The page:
My heart sank.

Ric built Maka a deluxe size kennel in the garage. We have a fan on him, open the windows and crack the garage door for maximum airflow. Before we left, Emery argued that the garage door was too high. I knew Kahea couldn’t fit underneath (that’s our test), but what if I had misjudged? What if in the excitement of seeing my hula ‘ohana I forgot to lock his kennel? My heart sank when I realized this was all my fault. Whenever Maka and Bella escaped, I had four local networks on Facebook that I could post on. I don’t have that here.

Now what?

Kahea was crying hysterically in the back seat. “Mom, it’s late and it’s dark. He doesn’t know anyone here and the hurricane is coming. He’s going to be wet and scared, Mom. We have to find him!”

“Yes Baby Girl, we do. The best thing we can do right now is pray.”

And so we did. One of the things that I learned at The Rock Church (our home church in Washington), was to be very specific and intentional with my prayers, so I choked back my tears and kept it simple: Dear Jesus, please protect Maka and bring him safely home to us.

Maka’s never ran more than 1.5 miles away from home, but he’s never been missing for more than an hour, either. The worrisome part is less than a mile away is Kamehameha Hwy/Pearl Harbor on one side and Aloha Stadium on the other. All we had was prayer.

Ric and I had driven separately, so we drove through different areas of our neighborhood with no luck.

We arrived home at same time, opened the garage door and this is what we saw.

Maka was safe in his kennel the whole time.

What the…?

That is one AMAZING answer to prayer.

When we talked to Mano, he said that he was doing his dishes and heard the distinctive jingle of Maka’s collar. He went outside to wrangle him and saw a white dog run out of the culdesac. As the dog turned left, he heard every dog down the street start barking as the white dog ran past. He was certain it was him. “I’ve lived here 16 years and I’ve never seen a big white dog like Maka running loose in this neighborhood.”  Where that dog came from is a mystery.

All I know is that I’m thankful Maka didn’t pull one of his amazing Houdini moves and escape. I’m thankful that I have a caring neighbor that looked for a dog that he was sure was ours. And I’m praying that the phantom white dog found his people last night.

I am glad (and somewhat amazed) that this dog made it to his 2nd birthday, which is today (9/4). After all the surgeries, the swallowing of foreign objects, the escapes from our backyard in Monroe, and the journey to Hawai’i, I often wondered if he’d make it this far. We are thankful for this blue-eyed beast that keeps us on our toes yet somehow remains the calming force in The Caba Hale.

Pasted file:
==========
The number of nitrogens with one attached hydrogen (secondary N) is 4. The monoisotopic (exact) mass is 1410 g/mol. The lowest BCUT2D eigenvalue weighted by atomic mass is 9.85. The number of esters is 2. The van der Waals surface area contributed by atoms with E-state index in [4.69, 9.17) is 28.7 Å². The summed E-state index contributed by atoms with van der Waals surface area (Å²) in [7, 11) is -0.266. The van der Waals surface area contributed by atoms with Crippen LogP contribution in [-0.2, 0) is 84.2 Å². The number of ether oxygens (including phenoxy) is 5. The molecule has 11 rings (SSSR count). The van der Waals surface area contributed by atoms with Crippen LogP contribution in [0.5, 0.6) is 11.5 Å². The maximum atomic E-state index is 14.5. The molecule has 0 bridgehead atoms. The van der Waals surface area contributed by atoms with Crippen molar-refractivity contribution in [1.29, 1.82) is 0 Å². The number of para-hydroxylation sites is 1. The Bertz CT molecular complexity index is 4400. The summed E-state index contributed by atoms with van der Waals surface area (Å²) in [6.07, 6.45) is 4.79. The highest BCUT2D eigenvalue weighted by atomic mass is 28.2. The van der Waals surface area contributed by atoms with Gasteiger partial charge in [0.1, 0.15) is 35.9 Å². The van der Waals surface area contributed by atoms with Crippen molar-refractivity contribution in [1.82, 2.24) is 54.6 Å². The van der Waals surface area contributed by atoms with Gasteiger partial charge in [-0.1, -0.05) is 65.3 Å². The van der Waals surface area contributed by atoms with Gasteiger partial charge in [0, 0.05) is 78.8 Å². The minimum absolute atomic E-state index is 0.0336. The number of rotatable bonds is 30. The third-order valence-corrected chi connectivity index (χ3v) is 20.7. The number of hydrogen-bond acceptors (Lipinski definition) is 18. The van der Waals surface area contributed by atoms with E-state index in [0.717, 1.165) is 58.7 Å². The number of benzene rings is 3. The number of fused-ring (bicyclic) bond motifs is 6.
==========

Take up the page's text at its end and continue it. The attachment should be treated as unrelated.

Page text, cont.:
Hau’oli lā hānau Makapolūnani!

I think know you’re the reason I have gray hair.


Makapolunani (beautiful blue eyes) as a puppy, before the “fun” began.




A rather blustery day

Madeline and Lester might be on your radar this week. Madeline threatened to wreak havoc the Big Island of Hawai’i yesterday and Lester’s intentions are still unknown.


Hurricanes Madeline and Lester


Ah, the uncertainty of hurricane season in Hawai’i. It starts in June and typically goes through November. All you can do is make sure you’re prepared as you sit and refresh the Hawaii News Now Hurricane Center webpage and anxiously watch the path of the storm. You never know what Mother Nature has up her sleeve.

O’ahu has managed to dodge the brunt of the storms throughout history, with that unfortunate distinction going to Hawai’i Island and Kaua’i. In 1992, Hurricane Iniki pummeled the south shore of Kaua’i, causing $1.8 billion in damage and killing 6 people. The hurricane also destroyed 1,400 homes and severely damaged over 5,000. Rebuilding Kaua’i after Iniki’s destruction is what brought Ric to the Garden Isle. He stayed for 22 years. That was the last “big one”. Ric and my father-in-law keep saying, “We’re due.”


Tropical Storm Darby was our first experience with severe weather. The day before she was set to hit, we went out and looked at the huge waves. The cover photo for The Caba Hale, with Emery looking out at the ocean, was taken on that day. It was windy and only slightly rainy. We talked a little bit about hurricane preparedness with the girls that day, but had the big talk last night.

“Why do we have to have a mattress on top of us?”

“How are we all going to fit in the bathtub?”

“Will the roof blow off?”

“What if we’re at school?”

“What if Maka has to pee?”

Ric answered all their questions, we used “stay calm” instead of “don’t panic” and they went to bed feeling mentally prepared and safe. After our talk, “A Rather Blustery Day” popped into my head. It’s one of the Winnie the Pooh songs that I used to sing to Easton when he was a toddler. If Lester does hit, “blustery” won’t even begin to describe the weather. I think that’s my subconscious at work keeping me in “stay calm” mode.

We’ve looked at the FEMA list and are ready as far as supplies are concerned, with the exception of  toilet paper. That’s a hard thing to keep in stock with three females in the house.

Just do us a favor: when you see a hurricane headed our way, please pray a hedge of protection over the island chain and especially over the thousands of homeless people.

If you want to check the progress of the storm, here are two links:

Ironically, “Here Comes the Sun” is playing on Pandora.